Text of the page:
Illicit trade and counterfeit goods will be the biggest impediments to Kenya achieving its economic goals.The perception that illicit trade only affects businesses and government revenue is misleading as it understates the extent which the vice permeates, degrading all levels of society.
The nature of counterfeiting and illicit trade is such that it tends to thrive where graft and corruption is entrenched. Not only does it take away citizens right to quality and genuine products, it also puts their lives at risk by infiltrating markets with substandard and, in many cases, dangerous goods.
The extent to which the vice has morphed is quite alarming. Two years ago, rogue traders were arrested after months of selling fake yoghurt made of corn flour and henna at a bus terminus in Nakuru.
Last year, a cargo container with counterfeit drugs valued at Sh6 million was seized at the Mombasa Port! In February this year, goods worth Sh100 million were also seized at the same port and just two weeks ago, we witnessed the seizure of 400 tonnes of illegal sugar.
However, these examples are just a drop in the ocean compared to the vast network of illicit trade that continues to evade detection and capture. In fact, most of these illegal operations have own armed “protection”, making it impossible for security agencies to act on them.
This is all despite the intense collaborative efforts by both the government and manufacturers to curb the vice. In 2008, Parliament enacted the Anti-Counterfeit Act and subsequently, the Anti-Counterfeit Agency was formed.
In 2014, National Council on the Administration of Justice and Kenya Association of Manufacturers (KAM) partnered to develop a manual titled Enforcement Manual to Combat Illicit Trade in Kenya.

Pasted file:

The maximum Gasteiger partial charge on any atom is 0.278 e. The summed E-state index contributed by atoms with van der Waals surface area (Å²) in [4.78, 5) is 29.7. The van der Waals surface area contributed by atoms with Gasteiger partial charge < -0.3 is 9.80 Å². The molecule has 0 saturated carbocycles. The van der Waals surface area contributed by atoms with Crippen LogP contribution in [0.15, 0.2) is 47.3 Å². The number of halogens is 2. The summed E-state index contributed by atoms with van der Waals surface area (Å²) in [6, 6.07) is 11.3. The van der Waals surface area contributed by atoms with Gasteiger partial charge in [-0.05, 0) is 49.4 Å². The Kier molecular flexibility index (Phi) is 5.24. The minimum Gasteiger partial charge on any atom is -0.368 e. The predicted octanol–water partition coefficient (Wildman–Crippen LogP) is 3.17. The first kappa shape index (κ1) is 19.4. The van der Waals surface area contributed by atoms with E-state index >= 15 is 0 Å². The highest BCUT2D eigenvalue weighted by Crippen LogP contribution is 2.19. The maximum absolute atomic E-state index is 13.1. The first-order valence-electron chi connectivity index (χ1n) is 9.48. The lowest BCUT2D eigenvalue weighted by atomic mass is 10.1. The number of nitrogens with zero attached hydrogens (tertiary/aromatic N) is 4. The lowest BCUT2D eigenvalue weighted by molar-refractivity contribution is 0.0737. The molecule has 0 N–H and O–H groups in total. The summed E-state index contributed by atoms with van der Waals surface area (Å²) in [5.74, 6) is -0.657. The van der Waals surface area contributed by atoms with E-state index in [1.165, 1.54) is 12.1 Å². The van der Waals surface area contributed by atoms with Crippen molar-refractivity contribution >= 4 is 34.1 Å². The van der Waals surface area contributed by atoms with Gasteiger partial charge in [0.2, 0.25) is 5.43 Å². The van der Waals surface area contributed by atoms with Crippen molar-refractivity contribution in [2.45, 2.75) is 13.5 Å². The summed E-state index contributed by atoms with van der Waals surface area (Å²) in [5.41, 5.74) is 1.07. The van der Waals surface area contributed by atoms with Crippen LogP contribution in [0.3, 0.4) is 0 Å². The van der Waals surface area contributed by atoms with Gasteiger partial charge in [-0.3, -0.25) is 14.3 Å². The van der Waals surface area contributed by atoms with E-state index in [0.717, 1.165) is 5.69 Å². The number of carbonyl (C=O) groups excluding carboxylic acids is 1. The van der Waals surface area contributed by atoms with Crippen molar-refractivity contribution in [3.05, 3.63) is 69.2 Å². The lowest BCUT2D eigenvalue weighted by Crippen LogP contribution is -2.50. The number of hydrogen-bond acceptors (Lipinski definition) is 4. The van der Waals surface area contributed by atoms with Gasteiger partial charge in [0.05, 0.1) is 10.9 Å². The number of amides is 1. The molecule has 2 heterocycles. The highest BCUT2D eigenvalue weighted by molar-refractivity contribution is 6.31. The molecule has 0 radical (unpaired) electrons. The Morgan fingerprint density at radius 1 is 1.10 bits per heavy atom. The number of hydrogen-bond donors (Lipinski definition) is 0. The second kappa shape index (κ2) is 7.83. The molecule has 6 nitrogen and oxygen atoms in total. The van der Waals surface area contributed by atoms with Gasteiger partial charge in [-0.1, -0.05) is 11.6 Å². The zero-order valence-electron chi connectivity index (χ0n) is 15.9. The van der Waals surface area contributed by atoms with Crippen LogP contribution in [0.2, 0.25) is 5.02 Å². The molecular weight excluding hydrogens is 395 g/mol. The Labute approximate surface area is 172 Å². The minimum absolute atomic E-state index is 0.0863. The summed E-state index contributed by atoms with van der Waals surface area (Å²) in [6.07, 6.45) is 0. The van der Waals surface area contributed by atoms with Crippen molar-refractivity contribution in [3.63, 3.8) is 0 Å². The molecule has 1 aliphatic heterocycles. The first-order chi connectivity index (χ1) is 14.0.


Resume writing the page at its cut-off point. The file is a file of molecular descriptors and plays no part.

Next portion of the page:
Last year, KAM launched the Intellectual Property Rights study, which is a useful tool for law enforcement agencies involved in the prosecution of crimes related to counterfeits and piracy.
Many of these initiatives exist and continuously work to strengthen their collaborative efforts but somehow, the vice still outsmarts them. This is why the recent move by President Uhuru Kenyatta to appoint officers mandate to deal with counterfeits is a welcome relief and a much needed intervention for industry.
The Big Four agenda pillars are already hard hit by the vice, and if we are to realise our objectives in the next five years, we must take tough measures against fakes.
Many counterfeit products evade taxation, hampering national revenue collection. This explains the recent upsurge of fictitious invoicing, which has been flagged by the Kenya Revenue Authority, as a common avenue used for tax evasion.
The Government has declared loss of billions of shillings to this racket which, in addition to inflating the cost of sales and aiding in the under-declaration of imports, catalyse the smuggling of uncustomed goods.
According to a 2012 study on counterfeiting in Kenya, it is estimated that manufacturers are losing at least 40 per cent of market share to fake goods. They also approximate $42 million (Sh30 billion)per year, while the government loses Sh6 billion in tax. And with the statistics increasing annually, our vision to industrialise is in peril.
The appointment of deputy Head of Civil Service Wanyama Musiambu to spearhead the fight against illicit trade will go a long way in strengthening the existing initiatives. – Writer is the chairperson, Kenya Association of Manufacturers—[email protected]